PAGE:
In this series of interviews, we will introduce you to some of our new board members serving as Vice Presidents at the NBCC, as well as to some of the new initiatives and opportunities unfolding in our organization. Stay tuned for interviews with Ruben Quesada, VP of Diversity and Inclusion; Chelsea Leu, VP of Membership; and Anita Felicelli, VP of Fundraising.
Heather Scott Partington was elected VP of the Emerging Critics Fellowship Program in late March and immediately began work on the fourth cycle of the fellowship program. She is a writer, teacher, and book critic. Her criticism has appeared in The New York Times, The Washington Post, USA Today, the Los Angeles Times, Newsday, the Star Tribune, and the Los Angeles Review of Books, among other publications. She is a regular contributor to Kirkus and Alta Journal of California. Heather was a 2017-2018 Emerging Critics Fellow for the National Book Critics Circle and the 2019-2020 critic in residence for UC Riverside’s Palm Desert MFA. She lives in Elk Grove, California, with her husband and two kids.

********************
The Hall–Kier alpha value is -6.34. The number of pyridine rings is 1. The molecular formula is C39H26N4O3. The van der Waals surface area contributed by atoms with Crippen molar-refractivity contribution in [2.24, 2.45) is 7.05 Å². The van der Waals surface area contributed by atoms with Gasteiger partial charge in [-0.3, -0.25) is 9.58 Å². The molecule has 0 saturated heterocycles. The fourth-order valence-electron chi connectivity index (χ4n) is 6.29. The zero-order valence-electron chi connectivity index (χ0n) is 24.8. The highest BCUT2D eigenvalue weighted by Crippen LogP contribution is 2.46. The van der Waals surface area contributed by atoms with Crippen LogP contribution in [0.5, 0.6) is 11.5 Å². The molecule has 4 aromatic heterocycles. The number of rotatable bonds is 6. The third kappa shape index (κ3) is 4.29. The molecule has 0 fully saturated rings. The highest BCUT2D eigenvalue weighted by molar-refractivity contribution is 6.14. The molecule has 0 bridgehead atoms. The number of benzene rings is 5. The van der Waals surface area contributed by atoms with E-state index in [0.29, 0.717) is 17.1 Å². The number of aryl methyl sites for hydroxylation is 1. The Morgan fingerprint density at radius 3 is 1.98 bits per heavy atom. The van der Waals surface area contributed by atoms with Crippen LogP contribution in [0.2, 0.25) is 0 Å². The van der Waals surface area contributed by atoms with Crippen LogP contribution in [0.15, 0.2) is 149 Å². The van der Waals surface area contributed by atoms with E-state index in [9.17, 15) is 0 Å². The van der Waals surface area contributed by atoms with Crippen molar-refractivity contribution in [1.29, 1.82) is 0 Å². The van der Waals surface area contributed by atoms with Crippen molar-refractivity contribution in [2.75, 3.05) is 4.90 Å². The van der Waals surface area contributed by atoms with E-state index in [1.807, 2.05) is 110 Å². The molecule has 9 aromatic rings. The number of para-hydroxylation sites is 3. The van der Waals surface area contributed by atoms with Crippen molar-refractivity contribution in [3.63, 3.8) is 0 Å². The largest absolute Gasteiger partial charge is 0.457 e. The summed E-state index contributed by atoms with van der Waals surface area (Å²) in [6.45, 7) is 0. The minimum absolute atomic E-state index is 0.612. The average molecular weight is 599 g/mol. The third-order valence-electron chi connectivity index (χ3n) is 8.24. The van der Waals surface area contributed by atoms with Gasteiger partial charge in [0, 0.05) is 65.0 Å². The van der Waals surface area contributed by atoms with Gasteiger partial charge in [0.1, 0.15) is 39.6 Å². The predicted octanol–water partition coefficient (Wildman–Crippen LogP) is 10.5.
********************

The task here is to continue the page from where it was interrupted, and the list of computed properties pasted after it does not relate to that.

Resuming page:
What initiatives or programs are you working on in your new role as VP for the Emerging Critics Fellowship program of the National Book Critics Circle Board?
The Emerging Critics Fellowship was established by Elizabeth Taylor in 2017. She envisioned a program that would provide information, advice, and publication opportunities for the next generation of critics.
I’m currently developing a calendar of professional development and support for the new class of Emerging Critics (ECs). Topics for these small-group EC sessions with literary professionals include ethics and professionalism, how to write reviews, working with editors and publicists, pitching, and more. I’d also like to build on the successful NBCC membership cocktail hour and schedule some informal Q&As with the board. I believe that it is vital to form a group of ECs who will learn from mentors within the NBCC but also from each other.